Aug 5, 2020

DIY

Finding & Fixing Your Water Shutoff Valve

Knowing where your water shutoff valve is can save money and stress in the event of an emergency. Learn how to find and fix yours.

It’s important you’re familiar with your main shutoff valve before an emergency occurs. Here's a guide on how to find and fix it.

Water is wonderful when it’s where it’s supposed to be — in a glass on the nightstand, falling from the sky on a mild summer’s day, or dripping peacefully off the edge of an infinity pool at your luxury resort. Ahh. That’s a nice visual.

That being said, few things strike more panic into a homeowner’s heart than the sight of water where you don’t want it to be — leaking from a running toilet, streaming from a burst pipe, dripping from a busted water heater. Even something as seemingly insignificant as a leaky sink can cause serious damage to your home in a very short amount of time. Knowing exactly where your main water shutoff valve is located and how to turn off the water supply as soon as a leak, spill or flood occurs can save your home from costly damages.

It’s important you’re familiar with the main shutoff valve’s location and function before an emergency occurs. When the pressure is on, you’ll know exactly where to go and how to jump into action.

The little valve that could (save your home)

In order to reach the main shutoff valve, all water entering your home must first pass through at least three valves installed by the city. Since you aren’t in control of the city’s valves, it’s best to know just how to take control of the waterflow in your very own home. When facing a household water-related emergency, the main shutoff is the first place you need to go in order to prevent the damage from spreading. This important piece of plumbing is almost always located in the basement or on an exterior wall of a utility room.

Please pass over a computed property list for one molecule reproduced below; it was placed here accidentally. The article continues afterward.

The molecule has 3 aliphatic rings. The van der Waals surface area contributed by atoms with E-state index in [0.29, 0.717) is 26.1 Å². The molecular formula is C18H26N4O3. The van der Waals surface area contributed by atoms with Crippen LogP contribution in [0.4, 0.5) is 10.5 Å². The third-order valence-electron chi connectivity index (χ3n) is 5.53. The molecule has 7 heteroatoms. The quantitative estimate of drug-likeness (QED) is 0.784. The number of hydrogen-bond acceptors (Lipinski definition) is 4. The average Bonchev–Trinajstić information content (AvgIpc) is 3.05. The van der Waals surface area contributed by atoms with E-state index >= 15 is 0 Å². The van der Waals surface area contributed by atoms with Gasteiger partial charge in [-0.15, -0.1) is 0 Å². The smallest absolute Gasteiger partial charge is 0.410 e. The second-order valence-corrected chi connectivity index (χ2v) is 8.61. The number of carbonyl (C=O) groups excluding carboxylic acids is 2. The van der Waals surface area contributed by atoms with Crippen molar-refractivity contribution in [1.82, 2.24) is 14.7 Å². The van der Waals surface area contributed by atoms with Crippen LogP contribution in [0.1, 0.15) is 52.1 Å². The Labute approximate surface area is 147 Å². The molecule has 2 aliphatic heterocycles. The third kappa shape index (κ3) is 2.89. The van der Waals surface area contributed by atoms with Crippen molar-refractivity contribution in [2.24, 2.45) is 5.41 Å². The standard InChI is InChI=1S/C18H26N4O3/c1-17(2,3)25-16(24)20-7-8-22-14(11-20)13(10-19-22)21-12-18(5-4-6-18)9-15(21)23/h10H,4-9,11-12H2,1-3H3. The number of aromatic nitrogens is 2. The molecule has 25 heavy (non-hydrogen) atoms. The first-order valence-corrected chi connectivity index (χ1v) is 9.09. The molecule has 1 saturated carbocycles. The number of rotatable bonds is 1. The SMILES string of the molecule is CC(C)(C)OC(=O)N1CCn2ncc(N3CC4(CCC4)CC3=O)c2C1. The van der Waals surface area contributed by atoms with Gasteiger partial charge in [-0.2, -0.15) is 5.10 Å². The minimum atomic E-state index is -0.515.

Types of main shutoff valves

Gate Valve

These are ultra-reliable and will last you for years. Gate valves are the ones that have a round, screw-like knob—envision the knob that’s on many homes’ outdoor water taps. Close the gate valve by turning it in a clockwise motion. The drawback is that, if not regularly turned, they can become stuck. If you have a gate valve, we highly recommend taking a moment to close and reopen it every 3 to 6 months, just to keep things loose and moving freely.

If you find your gate-style valve has gotten stuck, spray the stem with penetrating oil (e.g., WD-40) and wipe off the excess with a dry rag. Then, using a wrench or a hammer, lightly tap the valve to get it to open up.

Ball Valve

This kind of valve is extremely sturdy and easy to use in all kinds of climates. It has a lever, or handle, on top of the valve that you can turn into either the open or shut position. The motion that is required to operate the valve is quick and minimal compared to the sometimes-cumbersome gate valves.

The ball valve is open when the handle aligns with the pipe itself. To close it and shut off the water supply, pull the handle clockwise so that it’s at a right angle to the pipe.

Turning the water back on

Before you turn the water back on, it’s important you take a moment to unscrew the small screens known as “aerators” from the ends of all of your household faucets. This prevents loose particles in the pipes from clogging the tiny holes in the aerators.

There will often be some leakage near the valve’s stem after you have reopened it post-repair. As soon as you notice a leak, gently tighten the packing nut that’s holding the valve’s stem in place. Tighten it enough to stop the leak and no more than that — over tightening this nut will make the valve hard to turn again.

You got this

Every homeowner should know where their valves are located and how to operate them. You’ll be so proud of yourself when you’re able to go from zero to hero and jump into action the next time there’s a moment of plumbing peril in your home.